However, you'd boot off a boot CD, and run one of these tools on your drive to resize the partitions.

Just search on Google for &quot;resize linux partitions&quot; for some ideas.

If you haven't configured too much yet, the easier route may be to start from scratch by re-partitioning, but you'll have to decide that based on how much tweaking you've done so far :-)

<div class='quote'>I am trying to read the /var/log/syslog.0 file (the syslog is empty)
but it is 250MB! How can I make Debian create logs with smaller sizes?</div>

If you want the logs to be smaller, you need to poke through the logs to determine what service is generating lots of output, then edit the config for that service and turn down the amount it sends to the logs.

Also, make sure logrotate is running in the daily cron -- it should run each night and compress the previous days logs, as well as delete logs that are too old.

Sat, 01/03/2009 - 16:28 (Reply to #4)
Joe's picture

Eric's right about reducing the size of logs...but I'll add that /var on a working virtual hosting system needs to be pretty several GB big. So, if you're panicking about 250MB of usage, you're <i>definitely</i> going to run into problems when you really begin to work your box. 250MB is nothing on a modern server.

I'll also mention that I no longer split out my disk into a bunch of partitions, because the reasons for that sort of administrative overhead have long disappeared due to better filesystems, better backup tools, and faster disks...I use one big partition on all of my systems. This avoids all of those &quot;OMG, this partition is full, but I have so much free space on this other one...why didn't I make this one bigger to start with???&quot; moments. In such a layout, you don't run out of space until you actually run out of space.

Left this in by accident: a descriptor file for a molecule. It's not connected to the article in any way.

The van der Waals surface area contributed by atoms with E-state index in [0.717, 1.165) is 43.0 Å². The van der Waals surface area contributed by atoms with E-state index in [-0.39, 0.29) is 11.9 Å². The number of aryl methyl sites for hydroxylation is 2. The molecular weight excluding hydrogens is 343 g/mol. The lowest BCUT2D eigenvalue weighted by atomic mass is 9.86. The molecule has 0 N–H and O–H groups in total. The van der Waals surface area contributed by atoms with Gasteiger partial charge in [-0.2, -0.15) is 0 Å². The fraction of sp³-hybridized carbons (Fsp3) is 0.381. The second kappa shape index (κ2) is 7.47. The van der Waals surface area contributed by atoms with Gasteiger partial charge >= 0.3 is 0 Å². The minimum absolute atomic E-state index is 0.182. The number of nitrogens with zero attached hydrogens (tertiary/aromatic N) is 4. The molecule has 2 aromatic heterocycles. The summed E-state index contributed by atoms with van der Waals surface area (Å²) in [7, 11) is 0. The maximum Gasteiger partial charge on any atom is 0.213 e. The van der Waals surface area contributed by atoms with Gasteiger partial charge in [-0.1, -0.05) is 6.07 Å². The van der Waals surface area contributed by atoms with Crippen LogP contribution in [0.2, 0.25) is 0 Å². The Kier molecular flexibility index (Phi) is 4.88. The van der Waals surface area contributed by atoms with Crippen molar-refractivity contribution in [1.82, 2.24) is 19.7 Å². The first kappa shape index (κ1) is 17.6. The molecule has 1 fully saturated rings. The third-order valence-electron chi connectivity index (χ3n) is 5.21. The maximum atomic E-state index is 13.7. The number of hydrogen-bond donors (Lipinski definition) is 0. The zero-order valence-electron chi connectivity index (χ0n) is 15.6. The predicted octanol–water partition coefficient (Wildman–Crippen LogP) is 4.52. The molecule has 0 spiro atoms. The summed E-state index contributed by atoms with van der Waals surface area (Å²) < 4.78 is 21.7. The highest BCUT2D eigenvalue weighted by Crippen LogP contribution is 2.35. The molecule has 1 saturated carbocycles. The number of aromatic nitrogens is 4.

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Mon, 01/05/2009 - 01:43 (Reply to #5)

why don't you try to access in rescue mode and resize partitions?
What os are you using?

Mon, 01/05/2009 - 03:08 (Reply to #6)

I am sorry, maybe you don't have rescue mode like me :(

Thu, 11/20/2014 - 18:56

Here is a very simply way to accomplish this for anyone else that's stumped!

This can be done on a live system as long as /home is not in use when you try to unmount it. You can also follow these steps to resize another logical volume if it has another name and isn’t in use. This may work with some adjustments on a RHEL/CentOS 5 system, I haven’t tried it though

cd /

cp -Ra /home /home.bak # Make a backup of home

umount /home

lvm lvremove /dev/vg_/lv_home # Remove the logical volume for home

lvm lvresize -l+100%FREE /dev/vg_/lv_root # Resize the root logical volume so it uses 100% of the now free space

Then edit /etc/fstab and comment out the old /dev/mapper/vg_hostname-lv_home that isn’t used anymore save

resize2fs /dev/vg_/lv_root # Resize the filesystem to use the whole logical volume mv /home.bak /hom

Depending upon your hard drive space this might take awhile. when done REBOOT.


Fri, 11/11/2016 - 09:59

I get the same problem today, found this post and I would post my solution:


failed to open /etc/webmin/apache/site for writing no space left on device


Checking disk space

df -h
/dev/vda1                  15G    12G  3,1G  79% /

So, we have space on the device.

Checking disk inodes

df -i
/dev/vda1                983040  983040   0   100% /

That's the problem ! But, we can't execute any instructions because /tmp is mounted on / that is full. Temporary i try move some files to other partitions to take some inode space.


After that, we can analyze the system searching what is generating that all little files.

ls / -AiR1U | sed -rn '/^[./]/{h;n;};G;  s|^ *([0-9][0-9]*)[^0-9][^/]*([~./].*):|\1:\2|p' | sort -t : -uk1.1,1n |cut -d: -f2 | sort -V |uniq -c |sort -rn | head -n10 > /tmp/inodes_list.txt

If you want all the list, remove "head -n10" and you'll get it.

After checking all system inodes, you can filter and solve the problem.